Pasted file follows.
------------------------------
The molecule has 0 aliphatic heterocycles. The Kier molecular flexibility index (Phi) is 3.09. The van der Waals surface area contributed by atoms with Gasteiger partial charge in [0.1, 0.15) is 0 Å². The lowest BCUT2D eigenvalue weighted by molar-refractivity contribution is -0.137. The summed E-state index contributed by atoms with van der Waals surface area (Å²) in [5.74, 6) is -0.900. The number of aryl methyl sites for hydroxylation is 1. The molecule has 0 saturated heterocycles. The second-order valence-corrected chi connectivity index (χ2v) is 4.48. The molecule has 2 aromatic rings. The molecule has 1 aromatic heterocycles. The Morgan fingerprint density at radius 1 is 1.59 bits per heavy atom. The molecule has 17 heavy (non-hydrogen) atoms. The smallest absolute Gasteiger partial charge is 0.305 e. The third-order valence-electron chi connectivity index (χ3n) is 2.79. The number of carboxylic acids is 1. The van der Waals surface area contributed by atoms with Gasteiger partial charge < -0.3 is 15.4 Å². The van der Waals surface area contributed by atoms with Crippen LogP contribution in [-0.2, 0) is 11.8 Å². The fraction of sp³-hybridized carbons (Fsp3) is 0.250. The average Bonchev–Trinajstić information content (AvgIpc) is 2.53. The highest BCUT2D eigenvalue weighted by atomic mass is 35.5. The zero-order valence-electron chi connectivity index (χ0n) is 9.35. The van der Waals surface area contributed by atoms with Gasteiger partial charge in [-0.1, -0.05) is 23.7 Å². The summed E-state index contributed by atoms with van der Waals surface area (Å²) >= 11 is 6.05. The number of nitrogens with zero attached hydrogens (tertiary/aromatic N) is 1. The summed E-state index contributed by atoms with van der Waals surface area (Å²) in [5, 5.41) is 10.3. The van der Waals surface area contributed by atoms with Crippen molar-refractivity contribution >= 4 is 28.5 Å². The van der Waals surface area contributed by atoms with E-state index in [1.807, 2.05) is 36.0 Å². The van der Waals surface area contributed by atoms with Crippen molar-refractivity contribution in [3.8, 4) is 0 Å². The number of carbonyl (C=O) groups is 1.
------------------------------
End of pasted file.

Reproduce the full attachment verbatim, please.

The molecule has 0 aliphatic heterocycles. The Kier molecular flexibility index (Phi) is 3.09. The van der Waals surface area contributed by atoms with Gasteiger partial charge in [0.1, 0.15) is 0 Å². The lowest BCUT2D eigenvalue weighted by molar-refractivity contribution is -0.137. The summed E-state index contributed by atoms with van der Waals surface area (Å²) in [5.74, 6) is -0.900. The number of aryl methyl sites for hydroxylation is 1. The molecule has 0 saturated heterocycles. The second-order valence-corrected chi connectivity index (χ2v) is 4.48. The molecule has 2 aromatic rings. The molecule has 1 aromatic heterocycles. The Morgan fingerprint density at radius 1 is 1.59 bits per heavy atom. The molecule has 17 heavy (non-hydrogen) atoms. The smallest absolute Gasteiger partial charge is 0.305 e. The third-order valence-electron chi connectivity index (χ3n) is 2.79. The number of carboxylic acids is 1. The van der Waals surface area contributed by atoms with Gasteiger partial charge < -0.3 is 15.4 Å². The van der Waals surface area contributed by atoms with Crippen LogP contribution in [-0.2, 0) is 11.8 Å². The fraction of sp³-hybridized carbons (Fsp3) is 0.250. The average Bonchev–Trinajstić information content (AvgIpc) is 2.53. The highest BCUT2D eigenvalue weighted by atomic mass is 35.5. The zero-order valence-electron chi connectivity index (χ0n) is 9.35. The van der Waals surface area contributed by atoms with Gasteiger partial charge in [-0.1, -0.05) is 23.7 Å². The summed E-state index contributed by atoms with van der Waals surface area (Å²) >= 11 is 6.05. The number of nitrogens with zero attached hydrogens (tertiary/aromatic N) is 1. The summed E-state index contributed by atoms with van der Waals surface area (Å²) in [5, 5.41) is 10.3. The van der Waals surface area contributed by atoms with Crippen molar-refractivity contribution >= 4 is 28.5 Å². The van der Waals surface area contributed by atoms with E-state index in [1.807, 2.05) is 36.0 Å². The van der Waals surface area contributed by atoms with Crippen molar-refractivity contribution in [3.8, 4) is 0 Å². The number of carbonyl (C=O) groups is 1.